- A.N. Other
- Biographies and personal histories, History - post WWII
- None noted.
- RAN Ships
- HMAS Sydney II
- March 2022 edition of the Naval Historical Review (all rights reserved)
By Darrell White ASMA
The original oil on canvas artwork Farewell Sydney was commissioned by the Western Australia Cricket Association (now WA Cricket) and made possible by a donation from the Finding Sydney Foundation in 2011. Darrel White ASMA created the artwork that formed the centrepiece of a display which included four panels: two Honour Roll panels recording the 645 personnel lost aboard HMAS Sydney II on 19 November 1941, one panel depicting the action with HSK Kormoran and a fourth panel dedicated to the memory of cricketer and naval reservist Kenneth Norman Hilton Butler. A Director of HMAS Sydney Search Pty. Ltd., CDRE Bob Trotter OAM RAN (Rtd), was a significant consultant in the process. The artwork and panels were dedicated at an unveiling ceremony at the Western Australian Cricket Association Ground on Remembrance Day 11 November 2011 to coincide with the 70th anniversary of HMAS Sydney II departing Fremantle for the last time.
Commissioned to create the moment Sydney II departed Fremantle on 11 November 1941, the Artist’s Statement records ‘the intention is to create a piece that conveys an emotional sense of what was happening the day Sydney sailed, as historically accurate as possible. With our knowledge of the events that were about to unfold, the juxtaposition of Sydney and a typical day in Fremantle creates tension in the viewer. We can also admire the ship and her company for the courage and inspiration they gave the Australian people in the early war years, becoming a symbol of strength in an increasingly turbulent time.’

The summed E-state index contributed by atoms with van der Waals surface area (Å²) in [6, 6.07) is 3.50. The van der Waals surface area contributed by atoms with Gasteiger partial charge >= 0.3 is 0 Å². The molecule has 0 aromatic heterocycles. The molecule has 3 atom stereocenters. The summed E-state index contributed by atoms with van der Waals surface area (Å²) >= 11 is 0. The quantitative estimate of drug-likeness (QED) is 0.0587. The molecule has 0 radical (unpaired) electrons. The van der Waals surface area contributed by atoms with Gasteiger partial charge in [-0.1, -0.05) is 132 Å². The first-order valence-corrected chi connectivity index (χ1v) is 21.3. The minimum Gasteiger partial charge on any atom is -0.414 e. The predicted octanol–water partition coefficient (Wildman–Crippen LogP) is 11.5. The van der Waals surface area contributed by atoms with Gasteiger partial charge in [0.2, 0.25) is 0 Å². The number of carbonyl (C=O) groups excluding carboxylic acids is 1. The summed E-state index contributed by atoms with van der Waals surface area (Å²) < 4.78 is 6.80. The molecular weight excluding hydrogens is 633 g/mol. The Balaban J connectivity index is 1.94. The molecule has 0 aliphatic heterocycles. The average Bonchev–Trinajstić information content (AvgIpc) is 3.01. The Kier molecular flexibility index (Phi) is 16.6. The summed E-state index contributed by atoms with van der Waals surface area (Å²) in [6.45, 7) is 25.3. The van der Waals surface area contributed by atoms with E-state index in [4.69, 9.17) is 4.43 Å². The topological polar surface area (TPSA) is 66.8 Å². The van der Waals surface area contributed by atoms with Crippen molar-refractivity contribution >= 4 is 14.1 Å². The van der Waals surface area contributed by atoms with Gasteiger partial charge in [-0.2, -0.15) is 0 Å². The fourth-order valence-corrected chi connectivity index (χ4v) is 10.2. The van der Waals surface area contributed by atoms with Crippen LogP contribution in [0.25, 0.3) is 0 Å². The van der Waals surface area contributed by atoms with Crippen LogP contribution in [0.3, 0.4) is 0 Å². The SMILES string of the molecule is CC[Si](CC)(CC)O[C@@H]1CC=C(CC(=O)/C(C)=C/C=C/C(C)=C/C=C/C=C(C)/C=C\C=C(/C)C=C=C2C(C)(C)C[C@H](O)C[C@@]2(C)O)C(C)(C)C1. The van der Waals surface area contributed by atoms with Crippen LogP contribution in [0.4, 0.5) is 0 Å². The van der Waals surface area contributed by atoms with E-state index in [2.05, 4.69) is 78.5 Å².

The serene scene depicts Sydney departing Fremantle inner harbour looking from the North Mole. Wharfies are taking time out to do some fishing and nearby a woman and child watch the sleek lines of Sydney slip by, her crew lining the decks. It is a clear November morning and Sydney has left H wharf and is sailing to a buoy in the outer harbour, leaving behind the Fremantle port as it begins to come alive with daily activity. MS Charon, berthed alongside B Shed, takes on stores as the smoke from a steam train at Fremantle Station drifts over the neighbouring buildings. In the distance, the war memorial at Monument Hill catches the morning light and watches over the town of Fremantle as it prepares for the commemoration of Armistice Day, 11 November 1941. The Australian War Memorial in Canberra is being officially opened on the same day.
Kenneth Norman Hilton Butler: cricketer and naval reservist
One of the 645 crew aboard Sydney that day was Supply Assistant Kenneth Norman Hilton Butler, born on 22 October 1920 in Beverley, a small wheatbelt town in Western Australia, about 130 km southeast of Perth. His second and third names reflected the war service and sacrifice of his family, Norman in honour of his father’s brother and Hilton in memory of his mother’s brother, both tragically killed in WWI.